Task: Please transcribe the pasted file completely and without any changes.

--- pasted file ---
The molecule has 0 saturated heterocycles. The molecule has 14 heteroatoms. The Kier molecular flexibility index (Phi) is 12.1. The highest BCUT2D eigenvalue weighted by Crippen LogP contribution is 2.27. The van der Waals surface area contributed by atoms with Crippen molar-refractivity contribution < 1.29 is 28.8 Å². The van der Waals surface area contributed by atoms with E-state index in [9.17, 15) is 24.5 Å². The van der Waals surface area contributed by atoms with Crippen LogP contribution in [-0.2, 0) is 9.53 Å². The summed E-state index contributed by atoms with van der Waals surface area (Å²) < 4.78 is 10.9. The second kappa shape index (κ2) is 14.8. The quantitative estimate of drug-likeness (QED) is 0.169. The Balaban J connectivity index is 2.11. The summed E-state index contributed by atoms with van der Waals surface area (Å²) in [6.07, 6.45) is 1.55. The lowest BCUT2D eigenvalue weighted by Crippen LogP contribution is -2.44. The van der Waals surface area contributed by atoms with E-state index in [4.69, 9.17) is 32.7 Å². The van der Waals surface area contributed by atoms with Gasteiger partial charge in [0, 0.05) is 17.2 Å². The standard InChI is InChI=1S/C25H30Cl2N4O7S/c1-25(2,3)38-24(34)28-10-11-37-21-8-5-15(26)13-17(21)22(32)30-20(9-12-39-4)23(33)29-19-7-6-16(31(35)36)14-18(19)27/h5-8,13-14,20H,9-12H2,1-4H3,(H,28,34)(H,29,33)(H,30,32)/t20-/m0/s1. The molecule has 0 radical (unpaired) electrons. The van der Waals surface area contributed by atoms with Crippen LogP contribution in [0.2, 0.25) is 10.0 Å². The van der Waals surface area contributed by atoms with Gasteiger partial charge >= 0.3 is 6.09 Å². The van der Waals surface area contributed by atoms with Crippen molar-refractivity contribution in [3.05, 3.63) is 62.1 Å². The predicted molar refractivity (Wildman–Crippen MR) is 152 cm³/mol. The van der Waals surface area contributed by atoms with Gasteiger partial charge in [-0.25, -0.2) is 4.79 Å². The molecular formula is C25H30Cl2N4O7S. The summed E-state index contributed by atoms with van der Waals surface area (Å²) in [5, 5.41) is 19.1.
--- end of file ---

The molecule has 0 saturated heterocycles. The molecule has 14 heteroatoms. The Kier molecular flexibility index (Phi) is 12.1. The highest BCUT2D eigenvalue weighted by Crippen LogP contribution is 2.27. The van der Waals surface area contributed by atoms with Crippen molar-refractivity contribution < 1.29 is 28.8 Å². The van der Waals surface area contributed by atoms with E-state index in [9.17, 15) is 24.5 Å². The van der Waals surface area contributed by atoms with Crippen LogP contribution in [-0.2, 0) is 9.53 Å². The summed E-state index contributed by atoms with van der Waals surface area (Å²) < 4.78 is 10.9. The second kappa shape index (κ2) is 14.8. The quantitative estimate of drug-likeness (QED) is 0.169. The Balaban J connectivity index is 2.11. The summed E-state index contributed by atoms with van der Waals surface area (Å²) in [6.07, 6.45) is 1.55. The lowest BCUT2D eigenvalue weighted by Crippen LogP contribution is -2.44. The van der Waals surface area contributed by atoms with E-state index in [4.69, 9.17) is 32.7 Å². The van der Waals surface area contributed by atoms with Gasteiger partial charge in [0, 0.05) is 17.2 Å². The standard InChI is InChI=1S/C25H30Cl2N4O7S/c1-25(2,3)38-24(34)28-10-11-37-21-8-5-15(26)13-17(21)22(32)30-20(9-12-39-4)23(33)29-19-7-6-16(31(35)36)14-18(19)27/h5-8,13-14,20H,9-12H2,1-4H3,(H,28,34)(H,29,33)(H,30,32)/t20-/m0/s1. The molecule has 0 radical (unpaired) electrons. The van der Waals surface area contributed by atoms with Crippen LogP contribution in [0.2, 0.25) is 10.0 Å². The van der Waals surface area contributed by atoms with Gasteiger partial charge >= 0.3 is 6.09 Å². The van der Waals surface area contributed by atoms with Crippen molar-refractivity contribution in [3.05, 3.63) is 62.1 Å². The predicted molar refractivity (Wildman–Crippen MR) is 152 cm³/mol. The van der Waals surface area contributed by atoms with Gasteiger partial charge in [-0.25, -0.2) is 4.79 Å². The molecular formula is C25H30Cl2N4O7S. The summed E-state index contributed by atoms with van der Waals surface area (Å²) in [5, 5.41) is 19.1.